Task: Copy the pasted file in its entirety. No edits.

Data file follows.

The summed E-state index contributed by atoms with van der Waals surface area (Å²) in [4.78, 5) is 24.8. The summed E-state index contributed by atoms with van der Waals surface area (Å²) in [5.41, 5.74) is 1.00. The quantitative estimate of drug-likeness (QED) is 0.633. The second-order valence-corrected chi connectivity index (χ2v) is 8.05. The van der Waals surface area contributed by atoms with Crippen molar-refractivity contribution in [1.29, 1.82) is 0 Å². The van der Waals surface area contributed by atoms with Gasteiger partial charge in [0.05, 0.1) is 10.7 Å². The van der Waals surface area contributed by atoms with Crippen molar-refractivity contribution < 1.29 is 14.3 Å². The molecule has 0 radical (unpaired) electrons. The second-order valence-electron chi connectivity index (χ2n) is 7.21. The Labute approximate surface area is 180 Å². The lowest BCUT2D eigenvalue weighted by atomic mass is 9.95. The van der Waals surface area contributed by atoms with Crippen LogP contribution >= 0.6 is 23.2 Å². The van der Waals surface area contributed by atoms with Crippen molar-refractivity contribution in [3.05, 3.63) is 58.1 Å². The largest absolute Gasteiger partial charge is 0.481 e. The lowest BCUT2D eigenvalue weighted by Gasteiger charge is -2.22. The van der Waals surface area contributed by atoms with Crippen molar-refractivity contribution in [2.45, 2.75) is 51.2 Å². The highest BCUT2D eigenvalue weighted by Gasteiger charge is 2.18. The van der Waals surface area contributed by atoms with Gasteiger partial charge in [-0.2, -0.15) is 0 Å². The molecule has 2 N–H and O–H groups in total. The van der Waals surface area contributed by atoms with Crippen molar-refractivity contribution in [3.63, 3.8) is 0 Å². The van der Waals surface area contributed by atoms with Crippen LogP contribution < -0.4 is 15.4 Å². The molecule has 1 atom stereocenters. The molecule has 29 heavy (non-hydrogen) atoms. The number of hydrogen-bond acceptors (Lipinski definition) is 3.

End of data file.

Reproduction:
The summed E-state index contributed by atoms with van der Waals surface area (Å²) in [4.78, 5) is 24.8. The summed E-state index contributed by atoms with van der Waals surface area (Å²) in [5.41, 5.74) is 1.00. The quantitative estimate of drug-likeness (QED) is 0.633. The second-order valence-corrected chi connectivity index (χ2v) is 8.05. The van der Waals surface area contributed by atoms with Crippen molar-refractivity contribution in [1.29, 1.82) is 0 Å². The van der Waals surface area contributed by atoms with Gasteiger partial charge in [0.05, 0.1) is 10.7 Å². The van der Waals surface area contributed by atoms with Crippen molar-refractivity contribution < 1.29 is 14.3 Å². The molecule has 0 radical (unpaired) electrons. The second-order valence-electron chi connectivity index (χ2n) is 7.21. The Labute approximate surface area is 180 Å². The lowest BCUT2D eigenvalue weighted by atomic mass is 9.95. The van der Waals surface area contributed by atoms with Crippen LogP contribution >= 0.6 is 23.2 Å². The van der Waals surface area contributed by atoms with Crippen molar-refractivity contribution in [3.05, 3.63) is 58.1 Å². The largest absolute Gasteiger partial charge is 0.481 e. The lowest BCUT2D eigenvalue weighted by Gasteiger charge is -2.22. The van der Waals surface area contributed by atoms with Crippen molar-refractivity contribution in [2.45, 2.75) is 51.2 Å². The highest BCUT2D eigenvalue weighted by Gasteiger charge is 2.18. The van der Waals surface area contributed by atoms with Gasteiger partial charge in [-0.2, -0.15) is 0 Å². The molecule has 2 N–H and O–H groups in total. The van der Waals surface area contributed by atoms with Crippen molar-refractivity contribution in [3.63, 3.8) is 0 Å². The van der Waals surface area contributed by atoms with Crippen LogP contribution < -0.4 is 15.4 Å². The molecule has 1 atom stereocenters. The molecule has 29 heavy (non-hydrogen) atoms. The number of hydrogen-bond acceptors (Lipinski definition) is 3.